Irish Tax Payers Want an Overhaul in Capital Gains Tax. But What Next?

Irish Tax Payers Want an Overhaul in Capital Gains Tax. But What Next?

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Xeinadin Group

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Accountants, business owners and now homeowners are all telling the Irish government the same thing. The country’s Capital Gains Tax (CGT) system is too complex and needs reform.

But is there any sign of the government listening?

Much of the attention focuses on how CGT for the sales of property is administered. Profits on the sale of any property other than a principal residence are subject to CGT at a rate of 33%, with a nil-rate allowance of €1,270.

But CGT on property sales has to be paid before it is declared in a tax return. Any tax due on a property sold between January 1st and November 30th must be paid by December 15th of the same year. Any tax arising from property sales in December must be paid by the end of the following January.

But CGT liabilities have to be reported by filing a tax return following the end of the current tax year. This creates an accounting lag which makes it tricky for people to keep on top of their true tax position.

In addition, anyone selling their main home still has to submit a tax return, even though any profit they make is exempt from CGT. Failing to do so is deemed to mean the exemption has not been officially authorised. That can lead to a CGT bill plus late payment penalties.

Unnecessarily complicated

A recent survey carried by tax return service Taxback found that nine out of 10 taxpayers in Ireland wanted to see CGT rules on property changed or simplified. 57% said the issues were an example of a broader problem with Ireland’s “unnecessarily complicated tax system.” 31% specifically said they’d like to see payment of CGT on property sales brought into line with other tax payments.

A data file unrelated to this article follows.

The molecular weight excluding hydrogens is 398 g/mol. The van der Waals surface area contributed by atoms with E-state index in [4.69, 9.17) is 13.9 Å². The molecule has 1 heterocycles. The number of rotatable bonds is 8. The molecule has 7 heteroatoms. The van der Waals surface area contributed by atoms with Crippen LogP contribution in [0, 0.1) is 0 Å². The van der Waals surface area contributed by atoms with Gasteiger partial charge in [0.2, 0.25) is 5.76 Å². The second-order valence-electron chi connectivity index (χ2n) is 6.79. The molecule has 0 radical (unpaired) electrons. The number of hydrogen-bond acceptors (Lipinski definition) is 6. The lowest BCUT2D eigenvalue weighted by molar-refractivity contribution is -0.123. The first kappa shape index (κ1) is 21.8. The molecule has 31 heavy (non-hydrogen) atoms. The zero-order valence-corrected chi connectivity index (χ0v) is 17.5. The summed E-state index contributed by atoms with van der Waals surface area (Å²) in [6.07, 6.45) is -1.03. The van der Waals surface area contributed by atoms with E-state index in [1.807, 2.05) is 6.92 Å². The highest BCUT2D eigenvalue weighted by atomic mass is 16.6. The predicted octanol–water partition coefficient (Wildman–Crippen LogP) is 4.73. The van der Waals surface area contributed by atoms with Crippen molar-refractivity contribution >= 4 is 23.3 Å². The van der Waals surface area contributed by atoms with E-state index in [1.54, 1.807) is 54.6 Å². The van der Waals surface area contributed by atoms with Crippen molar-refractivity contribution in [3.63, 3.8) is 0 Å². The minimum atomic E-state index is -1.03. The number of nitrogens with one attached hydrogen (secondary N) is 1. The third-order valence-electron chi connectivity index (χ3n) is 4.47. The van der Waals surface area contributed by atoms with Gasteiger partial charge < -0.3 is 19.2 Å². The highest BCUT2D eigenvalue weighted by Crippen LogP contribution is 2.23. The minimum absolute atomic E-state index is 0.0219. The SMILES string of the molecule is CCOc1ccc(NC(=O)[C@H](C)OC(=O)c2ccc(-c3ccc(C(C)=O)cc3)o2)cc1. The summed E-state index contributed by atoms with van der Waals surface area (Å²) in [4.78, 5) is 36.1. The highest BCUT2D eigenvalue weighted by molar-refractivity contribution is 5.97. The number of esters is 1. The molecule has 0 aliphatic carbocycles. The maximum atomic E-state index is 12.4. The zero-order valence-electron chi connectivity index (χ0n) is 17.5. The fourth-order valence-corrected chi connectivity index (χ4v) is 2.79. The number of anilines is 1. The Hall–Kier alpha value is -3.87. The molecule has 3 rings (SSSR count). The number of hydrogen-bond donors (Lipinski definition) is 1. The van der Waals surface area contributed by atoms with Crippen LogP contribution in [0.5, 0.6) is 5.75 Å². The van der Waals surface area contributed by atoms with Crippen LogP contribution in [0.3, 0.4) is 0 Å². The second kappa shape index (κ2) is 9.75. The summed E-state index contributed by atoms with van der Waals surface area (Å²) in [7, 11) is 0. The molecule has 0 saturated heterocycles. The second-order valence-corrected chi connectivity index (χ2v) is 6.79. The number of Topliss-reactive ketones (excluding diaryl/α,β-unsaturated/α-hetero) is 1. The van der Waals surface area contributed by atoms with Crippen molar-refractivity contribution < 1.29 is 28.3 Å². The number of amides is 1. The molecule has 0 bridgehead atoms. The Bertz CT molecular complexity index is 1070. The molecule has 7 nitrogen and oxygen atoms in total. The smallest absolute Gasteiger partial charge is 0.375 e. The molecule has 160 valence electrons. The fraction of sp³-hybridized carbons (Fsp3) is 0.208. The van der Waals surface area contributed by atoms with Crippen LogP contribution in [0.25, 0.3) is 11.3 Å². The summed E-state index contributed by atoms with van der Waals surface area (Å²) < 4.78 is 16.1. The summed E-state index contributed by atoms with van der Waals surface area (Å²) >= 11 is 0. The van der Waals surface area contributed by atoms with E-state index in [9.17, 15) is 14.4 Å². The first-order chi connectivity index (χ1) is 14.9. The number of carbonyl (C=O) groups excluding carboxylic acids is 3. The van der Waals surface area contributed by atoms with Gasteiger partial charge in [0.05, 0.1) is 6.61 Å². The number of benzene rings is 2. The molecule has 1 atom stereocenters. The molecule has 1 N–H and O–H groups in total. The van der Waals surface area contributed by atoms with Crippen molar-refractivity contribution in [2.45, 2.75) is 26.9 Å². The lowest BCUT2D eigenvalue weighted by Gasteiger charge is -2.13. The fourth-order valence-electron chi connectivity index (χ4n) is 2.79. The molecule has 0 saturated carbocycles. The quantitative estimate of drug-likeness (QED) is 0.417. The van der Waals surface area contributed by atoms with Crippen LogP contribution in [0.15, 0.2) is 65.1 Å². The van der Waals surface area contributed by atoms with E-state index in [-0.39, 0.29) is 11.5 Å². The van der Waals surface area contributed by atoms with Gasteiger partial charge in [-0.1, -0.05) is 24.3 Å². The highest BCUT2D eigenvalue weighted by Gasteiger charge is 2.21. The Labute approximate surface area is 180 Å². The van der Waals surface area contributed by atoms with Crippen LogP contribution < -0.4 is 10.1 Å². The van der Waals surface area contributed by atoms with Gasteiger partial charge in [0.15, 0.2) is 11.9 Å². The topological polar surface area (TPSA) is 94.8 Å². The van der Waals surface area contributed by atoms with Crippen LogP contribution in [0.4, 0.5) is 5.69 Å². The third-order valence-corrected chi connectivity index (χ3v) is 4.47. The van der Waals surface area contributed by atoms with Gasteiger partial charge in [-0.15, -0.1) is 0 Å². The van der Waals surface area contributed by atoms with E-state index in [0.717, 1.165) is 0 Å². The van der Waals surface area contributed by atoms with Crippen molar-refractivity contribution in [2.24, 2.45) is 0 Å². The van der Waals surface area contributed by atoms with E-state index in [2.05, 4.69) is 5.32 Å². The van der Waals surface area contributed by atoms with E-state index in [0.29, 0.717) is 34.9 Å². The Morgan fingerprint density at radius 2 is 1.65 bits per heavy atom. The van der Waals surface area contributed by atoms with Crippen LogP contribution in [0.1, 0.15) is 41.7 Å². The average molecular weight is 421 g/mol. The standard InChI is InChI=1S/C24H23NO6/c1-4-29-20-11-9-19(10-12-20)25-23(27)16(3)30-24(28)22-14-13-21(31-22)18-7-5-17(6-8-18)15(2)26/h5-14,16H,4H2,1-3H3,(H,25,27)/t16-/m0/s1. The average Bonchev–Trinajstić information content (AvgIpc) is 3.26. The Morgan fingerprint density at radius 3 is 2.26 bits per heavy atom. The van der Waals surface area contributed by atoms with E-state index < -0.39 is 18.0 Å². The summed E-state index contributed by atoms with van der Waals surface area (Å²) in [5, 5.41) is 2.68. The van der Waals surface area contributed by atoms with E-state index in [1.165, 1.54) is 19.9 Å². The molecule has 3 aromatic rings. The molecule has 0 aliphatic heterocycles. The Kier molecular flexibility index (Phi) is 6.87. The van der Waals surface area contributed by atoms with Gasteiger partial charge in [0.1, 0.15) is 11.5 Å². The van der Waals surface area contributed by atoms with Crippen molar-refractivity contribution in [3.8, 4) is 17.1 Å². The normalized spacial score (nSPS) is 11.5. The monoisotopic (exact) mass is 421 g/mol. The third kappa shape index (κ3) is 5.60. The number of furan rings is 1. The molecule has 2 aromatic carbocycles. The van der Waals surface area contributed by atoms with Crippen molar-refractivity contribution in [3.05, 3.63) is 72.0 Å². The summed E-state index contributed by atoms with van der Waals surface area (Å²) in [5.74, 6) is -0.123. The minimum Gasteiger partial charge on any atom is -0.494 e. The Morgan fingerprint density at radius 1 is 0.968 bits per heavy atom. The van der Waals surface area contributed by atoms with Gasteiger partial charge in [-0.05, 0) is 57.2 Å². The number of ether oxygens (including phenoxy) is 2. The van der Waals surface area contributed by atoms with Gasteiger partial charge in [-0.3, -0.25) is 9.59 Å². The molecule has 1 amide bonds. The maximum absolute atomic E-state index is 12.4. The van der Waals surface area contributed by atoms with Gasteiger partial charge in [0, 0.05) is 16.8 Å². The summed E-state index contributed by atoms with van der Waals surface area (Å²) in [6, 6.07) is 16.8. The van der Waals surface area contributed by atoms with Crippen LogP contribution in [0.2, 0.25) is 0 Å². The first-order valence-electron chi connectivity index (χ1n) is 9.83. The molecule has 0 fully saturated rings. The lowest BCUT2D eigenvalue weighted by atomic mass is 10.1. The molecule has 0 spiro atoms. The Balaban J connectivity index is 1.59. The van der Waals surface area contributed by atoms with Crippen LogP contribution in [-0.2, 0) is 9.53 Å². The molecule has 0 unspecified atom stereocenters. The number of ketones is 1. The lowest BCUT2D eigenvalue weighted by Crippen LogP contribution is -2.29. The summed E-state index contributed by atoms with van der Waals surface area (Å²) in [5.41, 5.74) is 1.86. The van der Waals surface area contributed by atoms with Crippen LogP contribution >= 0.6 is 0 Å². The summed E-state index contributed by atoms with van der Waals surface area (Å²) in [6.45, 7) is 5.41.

This particular issue was the subject of a joint letter sent by accountancy trade body the CCAB-I to the Ministry of Finance last summer. The letter argued that having two separate payment dates plus later filing arrangements “unnecessarily complicates and overburdens” the administration of CGT on property.

There has been little sign of any movement from the ministry in terms of responding to these observations. And the CCAB-I’s letter may hold an important clue as to why. As the trade body concedes, CGT from property divestments is a ‘low-yielding tax’, benefitting Revenue to the tune of €1.7bn in 2022, or about 2.1% of total tax receipts. In other words, the government and Revenue have bigger fish to fry.

However, calls to remove the requirement to complete a tax return to claim exemption from CGT on sales of a principal private residence are justified. If you moved home in 2023, you have until October 31st this year to complete a return. If you have not already done so, you must first register for CGT.

All of this is unnecessary. As sales of principal homes make up the bulk of property transactions, the system should be set up so no payment of CGT on property sales is considered the default, with the requirement to register and file a return only coming into play on sales of other categories of property.

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